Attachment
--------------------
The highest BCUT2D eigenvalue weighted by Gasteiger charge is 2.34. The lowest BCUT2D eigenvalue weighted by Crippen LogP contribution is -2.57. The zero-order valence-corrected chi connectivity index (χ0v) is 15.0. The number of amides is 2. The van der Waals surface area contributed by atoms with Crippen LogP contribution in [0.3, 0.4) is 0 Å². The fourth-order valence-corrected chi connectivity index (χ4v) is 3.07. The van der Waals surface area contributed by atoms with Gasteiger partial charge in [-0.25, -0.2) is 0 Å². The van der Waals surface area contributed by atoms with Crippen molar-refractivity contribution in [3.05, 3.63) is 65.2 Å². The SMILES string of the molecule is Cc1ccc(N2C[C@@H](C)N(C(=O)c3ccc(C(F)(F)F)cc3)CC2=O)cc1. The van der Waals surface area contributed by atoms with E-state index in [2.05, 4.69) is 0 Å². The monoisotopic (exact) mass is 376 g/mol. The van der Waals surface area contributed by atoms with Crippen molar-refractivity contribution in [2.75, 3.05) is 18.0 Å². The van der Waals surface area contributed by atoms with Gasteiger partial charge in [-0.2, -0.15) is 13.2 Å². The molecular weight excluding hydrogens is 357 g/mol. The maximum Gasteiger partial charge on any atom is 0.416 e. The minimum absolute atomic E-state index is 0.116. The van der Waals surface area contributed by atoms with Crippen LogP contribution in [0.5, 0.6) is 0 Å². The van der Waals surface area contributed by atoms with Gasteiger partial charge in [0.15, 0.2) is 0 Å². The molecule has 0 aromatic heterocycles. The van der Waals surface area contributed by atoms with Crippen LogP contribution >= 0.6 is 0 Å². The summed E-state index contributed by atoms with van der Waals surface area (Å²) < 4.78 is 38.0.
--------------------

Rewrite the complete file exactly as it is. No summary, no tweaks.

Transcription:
The highest BCUT2D eigenvalue weighted by Gasteiger charge is 2.34. The lowest BCUT2D eigenvalue weighted by Crippen LogP contribution is -2.57. The zero-order valence-corrected chi connectivity index (χ0v) is 15.0. The number of amides is 2. The van der Waals surface area contributed by atoms with Crippen LogP contribution in [0.3, 0.4) is 0 Å². The fourth-order valence-corrected chi connectivity index (χ4v) is 3.07. The van der Waals surface area contributed by atoms with Gasteiger partial charge in [-0.25, -0.2) is 0 Å². The van der Waals surface area contributed by atoms with Crippen molar-refractivity contribution in [3.05, 3.63) is 65.2 Å². The SMILES string of the molecule is Cc1ccc(N2C[C@@H](C)N(C(=O)c3ccc(C(F)(F)F)cc3)CC2=O)cc1. The van der Waals surface area contributed by atoms with E-state index in [2.05, 4.69) is 0 Å². The monoisotopic (exact) mass is 376 g/mol. The van der Waals surface area contributed by atoms with Crippen molar-refractivity contribution in [2.75, 3.05) is 18.0 Å². The van der Waals surface area contributed by atoms with Gasteiger partial charge in [-0.2, -0.15) is 13.2 Å². The molecular weight excluding hydrogens is 357 g/mol. The maximum Gasteiger partial charge on any atom is 0.416 e. The minimum absolute atomic E-state index is 0.116. The van der Waals surface area contributed by atoms with Crippen LogP contribution in [0.5, 0.6) is 0 Å². The van der Waals surface area contributed by atoms with Gasteiger partial charge in [0.15, 0.2) is 0 Å². The molecule has 0 aromatic heterocycles. The van der Waals surface area contributed by atoms with Crippen LogP contribution >= 0.6 is 0 Å². The summed E-state index contributed by atoms with van der Waals surface area (Å²) < 4.78 is 38.0.